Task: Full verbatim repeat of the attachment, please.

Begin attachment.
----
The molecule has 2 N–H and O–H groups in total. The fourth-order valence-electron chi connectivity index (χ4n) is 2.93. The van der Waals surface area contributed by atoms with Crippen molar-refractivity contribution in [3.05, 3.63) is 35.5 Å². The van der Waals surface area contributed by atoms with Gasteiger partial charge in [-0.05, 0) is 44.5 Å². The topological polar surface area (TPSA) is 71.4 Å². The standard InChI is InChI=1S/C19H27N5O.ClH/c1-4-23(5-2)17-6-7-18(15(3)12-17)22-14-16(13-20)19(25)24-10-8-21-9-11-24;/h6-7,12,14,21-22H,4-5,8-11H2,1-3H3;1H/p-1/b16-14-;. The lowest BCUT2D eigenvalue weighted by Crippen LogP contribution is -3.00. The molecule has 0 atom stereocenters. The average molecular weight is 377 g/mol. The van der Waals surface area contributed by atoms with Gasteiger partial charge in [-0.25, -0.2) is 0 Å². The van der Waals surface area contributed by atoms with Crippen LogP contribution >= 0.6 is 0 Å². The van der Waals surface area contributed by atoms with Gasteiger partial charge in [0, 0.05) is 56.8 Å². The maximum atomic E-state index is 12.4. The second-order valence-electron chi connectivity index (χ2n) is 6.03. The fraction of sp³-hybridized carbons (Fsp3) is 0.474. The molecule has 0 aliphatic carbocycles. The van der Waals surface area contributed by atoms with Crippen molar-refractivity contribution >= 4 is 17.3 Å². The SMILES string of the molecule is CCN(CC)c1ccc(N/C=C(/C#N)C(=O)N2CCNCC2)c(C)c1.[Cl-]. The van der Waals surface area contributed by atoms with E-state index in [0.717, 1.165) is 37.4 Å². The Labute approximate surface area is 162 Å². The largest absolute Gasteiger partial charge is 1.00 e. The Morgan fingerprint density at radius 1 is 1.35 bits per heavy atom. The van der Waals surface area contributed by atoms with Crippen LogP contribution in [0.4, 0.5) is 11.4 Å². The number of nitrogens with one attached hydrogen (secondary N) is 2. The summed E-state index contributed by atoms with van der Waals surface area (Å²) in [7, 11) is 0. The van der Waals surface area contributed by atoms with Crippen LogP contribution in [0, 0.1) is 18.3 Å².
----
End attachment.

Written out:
The molecule has 2 N–H and O–H groups in total. The fourth-order valence-electron chi connectivity index (χ4n) is 2.93. The van der Waals surface area contributed by atoms with Crippen molar-refractivity contribution in [3.05, 3.63) is 35.5 Å². The van der Waals surface area contributed by atoms with Gasteiger partial charge in [-0.05, 0) is 44.5 Å². The topological polar surface area (TPSA) is 71.4 Å². The standard InChI is InChI=1S/C19H27N5O.ClH/c1-4-23(5-2)17-6-7-18(15(3)12-17)22-14-16(13-20)19(25)24-10-8-21-9-11-24;/h6-7,12,14,21-22H,4-5,8-11H2,1-3H3;1H/p-1/b16-14-;. The lowest BCUT2D eigenvalue weighted by Crippen LogP contribution is -3.00. The molecule has 0 atom stereocenters. The average molecular weight is 377 g/mol. The van der Waals surface area contributed by atoms with Gasteiger partial charge in [-0.25, -0.2) is 0 Å². The van der Waals surface area contributed by atoms with Crippen LogP contribution >= 0.6 is 0 Å². The van der Waals surface area contributed by atoms with Gasteiger partial charge in [0, 0.05) is 56.8 Å². The maximum atomic E-state index is 12.4. The second-order valence-electron chi connectivity index (χ2n) is 6.03. The fraction of sp³-hybridized carbons (Fsp3) is 0.474. The molecule has 0 aliphatic carbocycles. The van der Waals surface area contributed by atoms with Crippen molar-refractivity contribution >= 4 is 17.3 Å². The SMILES string of the molecule is CCN(CC)c1ccc(N/C=C(/C#N)C(=O)N2CCNCC2)c(C)c1.[Cl-]. The van der Waals surface area contributed by atoms with E-state index in [0.717, 1.165) is 37.4 Å². The Labute approximate surface area is 162 Å². The largest absolute Gasteiger partial charge is 1.00 e. The Morgan fingerprint density at radius 1 is 1.35 bits per heavy atom. The van der Waals surface area contributed by atoms with Crippen LogP contribution in [0.4, 0.5) is 11.4 Å². The number of nitrogens with one attached hydrogen (secondary N) is 2. The summed E-state index contributed by atoms with van der Waals surface area (Å²) in [7, 11) is 0. The van der Waals surface area contributed by atoms with Crippen LogP contribution in [0, 0.1) is 18.3 Å².